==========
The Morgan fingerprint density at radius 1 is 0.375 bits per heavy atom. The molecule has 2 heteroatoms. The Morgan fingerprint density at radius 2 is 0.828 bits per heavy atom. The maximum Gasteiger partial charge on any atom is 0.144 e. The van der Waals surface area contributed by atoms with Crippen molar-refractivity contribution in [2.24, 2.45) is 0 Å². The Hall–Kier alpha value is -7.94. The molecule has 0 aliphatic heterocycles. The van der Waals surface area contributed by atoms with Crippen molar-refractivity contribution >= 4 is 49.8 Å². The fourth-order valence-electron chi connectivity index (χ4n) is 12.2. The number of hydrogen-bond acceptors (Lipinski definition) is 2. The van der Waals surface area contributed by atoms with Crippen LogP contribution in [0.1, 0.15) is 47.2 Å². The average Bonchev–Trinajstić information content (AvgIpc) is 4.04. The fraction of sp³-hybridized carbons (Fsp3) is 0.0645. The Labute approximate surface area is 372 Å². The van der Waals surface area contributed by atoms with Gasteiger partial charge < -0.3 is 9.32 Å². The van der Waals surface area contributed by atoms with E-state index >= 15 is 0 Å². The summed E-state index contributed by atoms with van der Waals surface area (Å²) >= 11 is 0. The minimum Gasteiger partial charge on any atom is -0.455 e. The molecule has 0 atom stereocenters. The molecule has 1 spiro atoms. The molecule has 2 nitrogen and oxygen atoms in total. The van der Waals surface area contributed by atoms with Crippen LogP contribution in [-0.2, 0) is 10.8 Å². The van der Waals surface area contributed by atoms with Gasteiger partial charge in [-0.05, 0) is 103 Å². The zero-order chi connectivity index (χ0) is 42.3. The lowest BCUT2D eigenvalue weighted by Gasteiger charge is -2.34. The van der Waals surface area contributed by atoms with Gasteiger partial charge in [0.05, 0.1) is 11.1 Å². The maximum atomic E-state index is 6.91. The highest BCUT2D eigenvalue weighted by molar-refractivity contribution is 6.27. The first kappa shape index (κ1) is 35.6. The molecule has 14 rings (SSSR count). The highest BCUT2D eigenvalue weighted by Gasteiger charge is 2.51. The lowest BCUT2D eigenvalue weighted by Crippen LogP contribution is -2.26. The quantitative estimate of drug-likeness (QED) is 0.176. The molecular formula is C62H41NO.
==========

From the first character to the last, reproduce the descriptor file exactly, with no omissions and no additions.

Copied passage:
The Morgan fingerprint density at radius 1 is 0.375 bits per heavy atom. The molecule has 2 heteroatoms. The Morgan fingerprint density at radius 2 is 0.828 bits per heavy atom. The maximum Gasteiger partial charge on any atom is 0.144 e. The van der Waals surface area contributed by atoms with Crippen molar-refractivity contribution in [2.24, 2.45) is 0 Å². The Hall–Kier alpha value is -7.94. The molecule has 0 aliphatic heterocycles. The van der Waals surface area contributed by atoms with Crippen molar-refractivity contribution >= 4 is 49.8 Å². The fourth-order valence-electron chi connectivity index (χ4n) is 12.2. The number of hydrogen-bond acceptors (Lipinski definition) is 2. The van der Waals surface area contributed by atoms with Crippen LogP contribution in [0.1, 0.15) is 47.2 Å². The average Bonchev–Trinajstić information content (AvgIpc) is 4.04. The fraction of sp³-hybridized carbons (Fsp3) is 0.0645. The Labute approximate surface area is 372 Å². The van der Waals surface area contributed by atoms with Gasteiger partial charge < -0.3 is 9.32 Å². The van der Waals surface area contributed by atoms with E-state index >= 15 is 0 Å². The summed E-state index contributed by atoms with van der Waals surface area (Å²) >= 11 is 0. The minimum Gasteiger partial charge on any atom is -0.455 e. The molecule has 0 atom stereocenters. The molecule has 1 spiro atoms. The molecule has 2 nitrogen and oxygen atoms in total. The van der Waals surface area contributed by atoms with Crippen LogP contribution in [-0.2, 0) is 10.8 Å². The van der Waals surface area contributed by atoms with Gasteiger partial charge in [-0.05, 0) is 103 Å². The zero-order chi connectivity index (χ0) is 42.3. The lowest BCUT2D eigenvalue weighted by Gasteiger charge is -2.34. The van der Waals surface area contributed by atoms with Gasteiger partial charge in [0.05, 0.1) is 11.1 Å². The maximum atomic E-state index is 6.91. The highest BCUT2D eigenvalue weighted by molar-refractivity contribution is 6.27. The first kappa shape index (κ1) is 35.6. The molecule has 14 rings (SSSR count). The highest BCUT2D eigenvalue weighted by Gasteiger charge is 2.51. The lowest BCUT2D eigenvalue weighted by Crippen LogP contribution is -2.26. The quantitative estimate of drug-likeness (QED) is 0.176. The molecular formula is C62H41NO.